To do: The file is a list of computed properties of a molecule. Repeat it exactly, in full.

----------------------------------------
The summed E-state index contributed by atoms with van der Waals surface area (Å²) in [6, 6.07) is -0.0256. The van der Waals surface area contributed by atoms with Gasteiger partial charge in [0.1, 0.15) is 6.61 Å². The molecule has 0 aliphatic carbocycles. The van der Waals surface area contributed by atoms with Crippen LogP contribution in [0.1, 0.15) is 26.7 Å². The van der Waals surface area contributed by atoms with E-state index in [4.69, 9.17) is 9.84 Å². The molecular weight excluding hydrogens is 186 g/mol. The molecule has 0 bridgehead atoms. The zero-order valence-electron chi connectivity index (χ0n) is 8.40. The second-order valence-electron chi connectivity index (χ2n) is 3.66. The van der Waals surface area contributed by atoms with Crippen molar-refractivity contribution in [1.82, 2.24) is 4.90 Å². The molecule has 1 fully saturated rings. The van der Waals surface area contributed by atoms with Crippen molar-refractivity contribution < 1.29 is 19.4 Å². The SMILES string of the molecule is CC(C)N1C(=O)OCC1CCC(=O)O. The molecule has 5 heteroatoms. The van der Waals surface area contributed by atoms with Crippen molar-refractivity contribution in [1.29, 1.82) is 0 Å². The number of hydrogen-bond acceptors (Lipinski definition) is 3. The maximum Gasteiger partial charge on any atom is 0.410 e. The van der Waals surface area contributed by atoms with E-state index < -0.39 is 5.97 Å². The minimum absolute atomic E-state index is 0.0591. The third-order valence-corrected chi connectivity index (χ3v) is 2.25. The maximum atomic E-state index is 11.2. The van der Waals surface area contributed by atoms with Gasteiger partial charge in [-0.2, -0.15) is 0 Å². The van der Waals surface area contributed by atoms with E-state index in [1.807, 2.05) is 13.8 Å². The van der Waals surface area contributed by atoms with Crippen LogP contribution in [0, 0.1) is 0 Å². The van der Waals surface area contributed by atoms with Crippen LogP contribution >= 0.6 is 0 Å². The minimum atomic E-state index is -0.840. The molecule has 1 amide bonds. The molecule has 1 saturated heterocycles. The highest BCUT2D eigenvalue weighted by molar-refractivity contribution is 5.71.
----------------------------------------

The summed E-state index contributed by atoms with van der Waals surface area (Å²) in [6, 6.07) is -0.0256. The van der Waals surface area contributed by atoms with Gasteiger partial charge in [0.1, 0.15) is 6.61 Å². The molecule has 0 aliphatic carbocycles. The van der Waals surface area contributed by atoms with Crippen LogP contribution in [0.1, 0.15) is 26.7 Å². The van der Waals surface area contributed by atoms with E-state index in [4.69, 9.17) is 9.84 Å². The molecular weight excluding hydrogens is 186 g/mol. The molecule has 0 bridgehead atoms. The zero-order valence-electron chi connectivity index (χ0n) is 8.40. The second-order valence-electron chi connectivity index (χ2n) is 3.66. The van der Waals surface area contributed by atoms with Crippen molar-refractivity contribution in [1.82, 2.24) is 4.90 Å². The molecule has 1 fully saturated rings. The van der Waals surface area contributed by atoms with Crippen molar-refractivity contribution < 1.29 is 19.4 Å². The SMILES string of the molecule is CC(C)N1C(=O)OCC1CCC(=O)O. The molecule has 5 heteroatoms. The van der Waals surface area contributed by atoms with Crippen molar-refractivity contribution in [1.29, 1.82) is 0 Å². The number of hydrogen-bond acceptors (Lipinski definition) is 3. The maximum Gasteiger partial charge on any atom is 0.410 e. The van der Waals surface area contributed by atoms with E-state index < -0.39 is 5.97 Å². The minimum absolute atomic E-state index is 0.0591. The third-order valence-corrected chi connectivity index (χ3v) is 2.25. The maximum atomic E-state index is 11.2. The van der Waals surface area contributed by atoms with Gasteiger partial charge in [-0.2, -0.15) is 0 Å². The van der Waals surface area contributed by atoms with E-state index in [1.807, 2.05) is 13.8 Å². The van der Waals surface area contributed by atoms with Crippen LogP contribution in [0, 0.1) is 0 Å². The van der Waals surface area contributed by atoms with Crippen LogP contribution >= 0.6 is 0 Å². The minimum atomic E-state index is -0.840. The molecule has 1 amide bonds. The molecule has 1 saturated heterocycles. The highest BCUT2D eigenvalue weighted by molar-refractivity contribution is 5.71.